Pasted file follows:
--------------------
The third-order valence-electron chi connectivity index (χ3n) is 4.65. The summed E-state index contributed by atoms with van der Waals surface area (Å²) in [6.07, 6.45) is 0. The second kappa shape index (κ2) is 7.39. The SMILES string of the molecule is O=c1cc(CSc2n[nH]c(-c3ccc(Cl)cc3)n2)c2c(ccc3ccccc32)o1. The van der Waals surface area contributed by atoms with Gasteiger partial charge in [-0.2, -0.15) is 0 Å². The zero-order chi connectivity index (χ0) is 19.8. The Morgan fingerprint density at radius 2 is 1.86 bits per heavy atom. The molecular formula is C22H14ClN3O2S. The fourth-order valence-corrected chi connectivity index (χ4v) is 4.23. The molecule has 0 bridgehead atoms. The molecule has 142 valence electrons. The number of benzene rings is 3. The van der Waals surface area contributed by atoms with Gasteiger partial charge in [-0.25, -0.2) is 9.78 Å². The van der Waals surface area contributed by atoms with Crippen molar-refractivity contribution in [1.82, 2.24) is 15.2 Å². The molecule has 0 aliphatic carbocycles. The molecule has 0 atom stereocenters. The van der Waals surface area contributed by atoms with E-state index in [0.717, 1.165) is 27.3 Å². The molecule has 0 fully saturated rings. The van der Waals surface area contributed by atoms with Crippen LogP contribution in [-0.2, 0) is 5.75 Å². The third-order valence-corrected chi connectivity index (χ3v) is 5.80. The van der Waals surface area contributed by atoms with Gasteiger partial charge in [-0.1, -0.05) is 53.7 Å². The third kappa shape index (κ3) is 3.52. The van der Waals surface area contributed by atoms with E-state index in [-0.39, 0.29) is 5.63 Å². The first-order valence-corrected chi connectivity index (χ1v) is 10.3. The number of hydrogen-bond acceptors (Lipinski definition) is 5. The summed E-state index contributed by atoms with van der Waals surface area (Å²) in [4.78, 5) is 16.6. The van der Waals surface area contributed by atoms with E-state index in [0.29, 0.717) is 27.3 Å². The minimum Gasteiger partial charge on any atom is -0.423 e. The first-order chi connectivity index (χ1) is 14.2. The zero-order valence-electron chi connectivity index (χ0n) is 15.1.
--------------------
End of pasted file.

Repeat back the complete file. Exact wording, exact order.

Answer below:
The third-order valence-electron chi connectivity index (χ3n) is 4.65. The summed E-state index contributed by atoms with van der Waals surface area (Å²) in [6.07, 6.45) is 0. The second kappa shape index (κ2) is 7.39. The SMILES string of the molecule is O=c1cc(CSc2n[nH]c(-c3ccc(Cl)cc3)n2)c2c(ccc3ccccc32)o1. The van der Waals surface area contributed by atoms with Gasteiger partial charge in [-0.2, -0.15) is 0 Å². The zero-order chi connectivity index (χ0) is 19.8. The Morgan fingerprint density at radius 2 is 1.86 bits per heavy atom. The molecular formula is C22H14ClN3O2S. The fourth-order valence-corrected chi connectivity index (χ4v) is 4.23. The molecule has 0 bridgehead atoms. The molecule has 142 valence electrons. The number of benzene rings is 3. The van der Waals surface area contributed by atoms with Gasteiger partial charge in [-0.25, -0.2) is 9.78 Å². The van der Waals surface area contributed by atoms with Crippen molar-refractivity contribution in [1.82, 2.24) is 15.2 Å². The molecule has 0 aliphatic carbocycles. The molecule has 0 atom stereocenters. The van der Waals surface area contributed by atoms with E-state index in [0.717, 1.165) is 27.3 Å². The molecule has 0 fully saturated rings. The van der Waals surface area contributed by atoms with Crippen LogP contribution in [-0.2, 0) is 5.75 Å². The third-order valence-corrected chi connectivity index (χ3v) is 5.80. The van der Waals surface area contributed by atoms with Gasteiger partial charge in [-0.1, -0.05) is 53.7 Å². The third kappa shape index (κ3) is 3.52. The van der Waals surface area contributed by atoms with E-state index in [-0.39, 0.29) is 5.63 Å². The first-order valence-corrected chi connectivity index (χ1v) is 10.3. The number of hydrogen-bond acceptors (Lipinski definition) is 5. The summed E-state index contributed by atoms with van der Waals surface area (Å²) in [4.78, 5) is 16.6. The van der Waals surface area contributed by atoms with E-state index in [0.29, 0.717) is 27.3 Å². The minimum Gasteiger partial charge on any atom is -0.423 e. The first-order chi connectivity index (χ1) is 14.2. The zero-order valence-electron chi connectivity index (χ0n) is 15.1.